Contemporary Mexican photographers at Bronx Documentary Center

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[Rachel visits a successful show of contemporary Mexican and Mexican-American photography, shot from the insider perspective. — the artblog editors]

The border. The landscape. The people. The culture. The life.

Mexico has long fascinated foreign photographers, with Paul Strand and Edward Weston being notable examples. This fascination continues today, with American photojournalists going to capture life on the other side of the border, or artists drawing inspiration from the country’s vibrant culture. While the resulting images are certainly valid (and often revelatory or beautiful), how they become interpreted and the imaginations they provoke perpetuate a long tradition of the outsider’s gaze on Mexico.

Miradas: Contemporary Mexican Photographers, an exhibit at the Bronx Documentary Center, a nonprofit and educational space founded in 2011, offers a different approach. Five photographers were invited to present images of the contemporary Mexican and Mexican-American experience. The result is a brilliant showing from those on the inside.

Immigrants’ intimate inner life

Empty room
Ruth Prieto Arenas, “Blue” (2013), Safe Haven.
Woman
Ruth Prieto Arenas, “Yellow” (2013), Safe Haven.

Ruth Prieto Arenas photographs Mexican immigrant women living in New York City. Throughout her images, she is distinctly interested in spaces, particularly the workspace and the home. In her project Safe Haven, she divides these spaces into colors as defined by painted walls. Red represents the restaurant, while yellow corresponds to a women’s home in Queens. Inspired by the women’s routines, Arenas masterfully catches life’s subtleties–quick glances, the movement of clothes in a washing machine, the food left on the table after a meal. On their own, the photographs are intimate snapshots. As a whole, they create a powerful narrative about the journey to make a home.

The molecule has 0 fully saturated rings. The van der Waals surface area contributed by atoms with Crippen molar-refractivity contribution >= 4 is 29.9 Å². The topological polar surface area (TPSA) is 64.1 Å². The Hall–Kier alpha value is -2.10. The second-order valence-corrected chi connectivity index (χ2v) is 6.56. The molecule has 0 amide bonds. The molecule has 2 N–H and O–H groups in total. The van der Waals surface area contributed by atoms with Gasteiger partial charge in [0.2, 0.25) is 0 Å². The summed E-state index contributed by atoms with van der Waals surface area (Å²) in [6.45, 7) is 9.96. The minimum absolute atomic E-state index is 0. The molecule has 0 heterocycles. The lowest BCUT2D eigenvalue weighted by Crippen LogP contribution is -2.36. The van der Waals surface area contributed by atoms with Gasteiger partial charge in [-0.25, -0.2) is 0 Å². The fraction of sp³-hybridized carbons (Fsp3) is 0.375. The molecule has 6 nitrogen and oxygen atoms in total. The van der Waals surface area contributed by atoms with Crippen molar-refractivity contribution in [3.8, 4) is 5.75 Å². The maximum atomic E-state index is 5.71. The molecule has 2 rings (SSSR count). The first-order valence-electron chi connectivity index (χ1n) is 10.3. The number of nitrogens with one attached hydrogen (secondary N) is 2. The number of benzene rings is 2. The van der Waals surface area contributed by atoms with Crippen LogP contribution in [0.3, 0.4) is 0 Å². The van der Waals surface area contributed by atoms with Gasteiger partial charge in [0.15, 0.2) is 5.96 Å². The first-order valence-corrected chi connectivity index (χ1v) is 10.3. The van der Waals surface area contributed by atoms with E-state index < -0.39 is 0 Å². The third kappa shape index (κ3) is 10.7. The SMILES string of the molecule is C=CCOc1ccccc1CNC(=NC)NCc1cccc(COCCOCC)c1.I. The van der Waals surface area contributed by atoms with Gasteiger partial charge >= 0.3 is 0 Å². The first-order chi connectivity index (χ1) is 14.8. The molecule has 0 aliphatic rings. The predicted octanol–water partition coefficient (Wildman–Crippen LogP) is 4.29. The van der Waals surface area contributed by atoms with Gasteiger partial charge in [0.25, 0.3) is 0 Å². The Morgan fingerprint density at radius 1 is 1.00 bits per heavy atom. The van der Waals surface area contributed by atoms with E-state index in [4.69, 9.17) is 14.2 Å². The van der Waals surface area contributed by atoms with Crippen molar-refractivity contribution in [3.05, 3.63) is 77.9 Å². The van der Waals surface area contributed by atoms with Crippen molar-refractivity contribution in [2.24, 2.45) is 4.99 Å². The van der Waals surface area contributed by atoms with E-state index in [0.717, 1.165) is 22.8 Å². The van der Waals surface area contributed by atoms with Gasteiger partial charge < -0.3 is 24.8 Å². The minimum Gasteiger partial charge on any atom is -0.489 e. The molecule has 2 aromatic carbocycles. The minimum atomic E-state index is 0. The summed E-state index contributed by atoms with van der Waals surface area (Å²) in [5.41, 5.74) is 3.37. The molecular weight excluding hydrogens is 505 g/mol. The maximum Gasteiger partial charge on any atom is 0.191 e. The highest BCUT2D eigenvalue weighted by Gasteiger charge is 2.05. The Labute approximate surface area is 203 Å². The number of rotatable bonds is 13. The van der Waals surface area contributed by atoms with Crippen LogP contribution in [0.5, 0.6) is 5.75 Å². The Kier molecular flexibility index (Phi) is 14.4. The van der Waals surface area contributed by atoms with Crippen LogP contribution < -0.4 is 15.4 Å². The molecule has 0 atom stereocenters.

Panorama
Chuy Benitez, “Family Chrome Shop” (c. 2013), Houston Cultura.

Chuy Benitez predominately photographs the Mexican-American community in Houston, where he also lives. His panoramic photographs capture daily life and are saturated with symbols linking back to the community’s cultural identity. Mariachi bands sing in a grocery store, the Mexican flag is draped over a DJ’s booth, piñatas and candles of the Virgin of Guadalupe are sold outside a church.

While the images themselves are nuanced and intriguing, it is the panoramic format that makes the photographs truly compelling. Indeed, Benitez is interested in the panorama’s relationship to Mexican Muralism–where wide compositions often narrate several scenes in one completed frame. The connection is powerful and evidently true. Just as Benitez documents a community in a moment of tremendous growth, he also reveals how it remains rooted in its cultural history.

Violence versus serenity

Man on ground
Fernando Brito, Culiacán, Mexico, June 2011.